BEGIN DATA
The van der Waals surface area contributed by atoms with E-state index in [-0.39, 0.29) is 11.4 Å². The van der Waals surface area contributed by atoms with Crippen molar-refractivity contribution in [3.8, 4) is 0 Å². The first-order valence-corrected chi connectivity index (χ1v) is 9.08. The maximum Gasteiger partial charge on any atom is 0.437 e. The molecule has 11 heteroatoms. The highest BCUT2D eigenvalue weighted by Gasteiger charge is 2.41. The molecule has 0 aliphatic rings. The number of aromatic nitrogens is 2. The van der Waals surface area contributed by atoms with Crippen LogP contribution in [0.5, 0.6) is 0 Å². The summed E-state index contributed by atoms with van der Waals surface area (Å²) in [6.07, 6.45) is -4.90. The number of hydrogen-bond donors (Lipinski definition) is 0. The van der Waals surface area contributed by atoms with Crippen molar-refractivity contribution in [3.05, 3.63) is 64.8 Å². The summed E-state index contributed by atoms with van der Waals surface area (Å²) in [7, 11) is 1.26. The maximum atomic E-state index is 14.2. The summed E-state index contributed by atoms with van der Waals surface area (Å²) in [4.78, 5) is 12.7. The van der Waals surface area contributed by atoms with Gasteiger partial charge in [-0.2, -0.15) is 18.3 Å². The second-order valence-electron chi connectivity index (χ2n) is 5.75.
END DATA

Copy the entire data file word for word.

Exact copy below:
The van der Waals surface area contributed by atoms with E-state index in [-0.39, 0.29) is 11.4 Å². The van der Waals surface area contributed by atoms with Crippen molar-refractivity contribution in [3.8, 4) is 0 Å². The first-order valence-corrected chi connectivity index (χ1v) is 9.08. The maximum Gasteiger partial charge on any atom is 0.437 e. The molecule has 11 heteroatoms. The highest BCUT2D eigenvalue weighted by Gasteiger charge is 2.41. The molecule has 0 aliphatic rings. The number of aromatic nitrogens is 2. The van der Waals surface area contributed by atoms with Crippen LogP contribution in [0.5, 0.6) is 0 Å². The summed E-state index contributed by atoms with van der Waals surface area (Å²) in [6.07, 6.45) is -4.90. The number of hydrogen-bond donors (Lipinski definition) is 0. The van der Waals surface area contributed by atoms with Crippen molar-refractivity contribution in [3.05, 3.63) is 64.8 Å². The summed E-state index contributed by atoms with van der Waals surface area (Å²) in [7, 11) is 1.26. The maximum atomic E-state index is 14.2. The summed E-state index contributed by atoms with van der Waals surface area (Å²) in [4.78, 5) is 12.7. The van der Waals surface area contributed by atoms with Gasteiger partial charge in [-0.2, -0.15) is 18.3 Å². The second-order valence-electron chi connectivity index (χ2n) is 5.75.